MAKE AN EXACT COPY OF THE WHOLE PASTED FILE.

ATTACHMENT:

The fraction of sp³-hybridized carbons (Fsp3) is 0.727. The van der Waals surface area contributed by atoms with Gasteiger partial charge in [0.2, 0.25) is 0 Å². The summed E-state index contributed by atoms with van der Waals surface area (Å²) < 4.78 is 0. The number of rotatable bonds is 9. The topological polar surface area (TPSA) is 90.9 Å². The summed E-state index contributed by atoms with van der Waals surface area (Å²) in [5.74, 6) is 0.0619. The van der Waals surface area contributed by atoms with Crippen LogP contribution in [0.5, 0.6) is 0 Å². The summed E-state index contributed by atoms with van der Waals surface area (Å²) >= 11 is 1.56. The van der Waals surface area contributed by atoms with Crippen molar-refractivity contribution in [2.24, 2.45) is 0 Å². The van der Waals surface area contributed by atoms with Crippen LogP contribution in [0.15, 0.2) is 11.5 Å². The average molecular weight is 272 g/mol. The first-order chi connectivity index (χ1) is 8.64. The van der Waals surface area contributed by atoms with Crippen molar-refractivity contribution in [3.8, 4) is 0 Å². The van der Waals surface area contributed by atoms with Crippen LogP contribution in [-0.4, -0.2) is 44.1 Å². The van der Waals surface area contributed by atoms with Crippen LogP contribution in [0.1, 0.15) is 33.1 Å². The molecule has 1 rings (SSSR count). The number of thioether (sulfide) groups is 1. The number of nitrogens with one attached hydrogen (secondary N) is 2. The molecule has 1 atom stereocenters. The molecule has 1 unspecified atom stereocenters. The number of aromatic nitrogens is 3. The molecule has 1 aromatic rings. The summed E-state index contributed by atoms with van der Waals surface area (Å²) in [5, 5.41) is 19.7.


The fraction of sp³-hybridized carbons (Fsp3) is 0.727. The van der Waals surface area contributed by atoms with Gasteiger partial charge in [0.2, 0.25) is 0 Å². The summed E-state index contributed by atoms with van der Waals surface area (Å²) < 4.78 is 0. The number of rotatable bonds is 9. The topological polar surface area (TPSA) is 90.9 Å². The summed E-state index contributed by atoms with van der Waals surface area (Å²) in [5.74, 6) is 0.0619. The van der Waals surface area contributed by atoms with Crippen LogP contribution in [0.5, 0.6) is 0 Å². The summed E-state index contributed by atoms with van der Waals surface area (Å²) >= 11 is 1.56. The van der Waals surface area contributed by atoms with Crippen molar-refractivity contribution in [2.24, 2.45) is 0 Å². The van der Waals surface area contributed by atoms with Crippen LogP contribution in [0.15, 0.2) is 11.5 Å². The average molecular weight is 272 g/mol. The first-order chi connectivity index (χ1) is 8.64. The van der Waals surface area contributed by atoms with Crippen molar-refractivity contribution in [3.8, 4) is 0 Å². The van der Waals surface area contributed by atoms with Crippen LogP contribution in [-0.4, -0.2) is 44.1 Å². The van der Waals surface area contributed by atoms with Crippen LogP contribution in [0.1, 0.15) is 33.1 Å². The molecule has 1 rings (SSSR count). The number of thioether (sulfide) groups is 1. The number of nitrogens with one attached hydrogen (secondary N) is 2. The molecule has 1 atom stereocenters. The molecule has 1 unspecified atom stereocenters. The number of aromatic nitrogens is 3. The molecule has 1 aromatic rings. The summed E-state index contributed by atoms with van der Waals surface area (Å²) in [5, 5.41) is 19.7.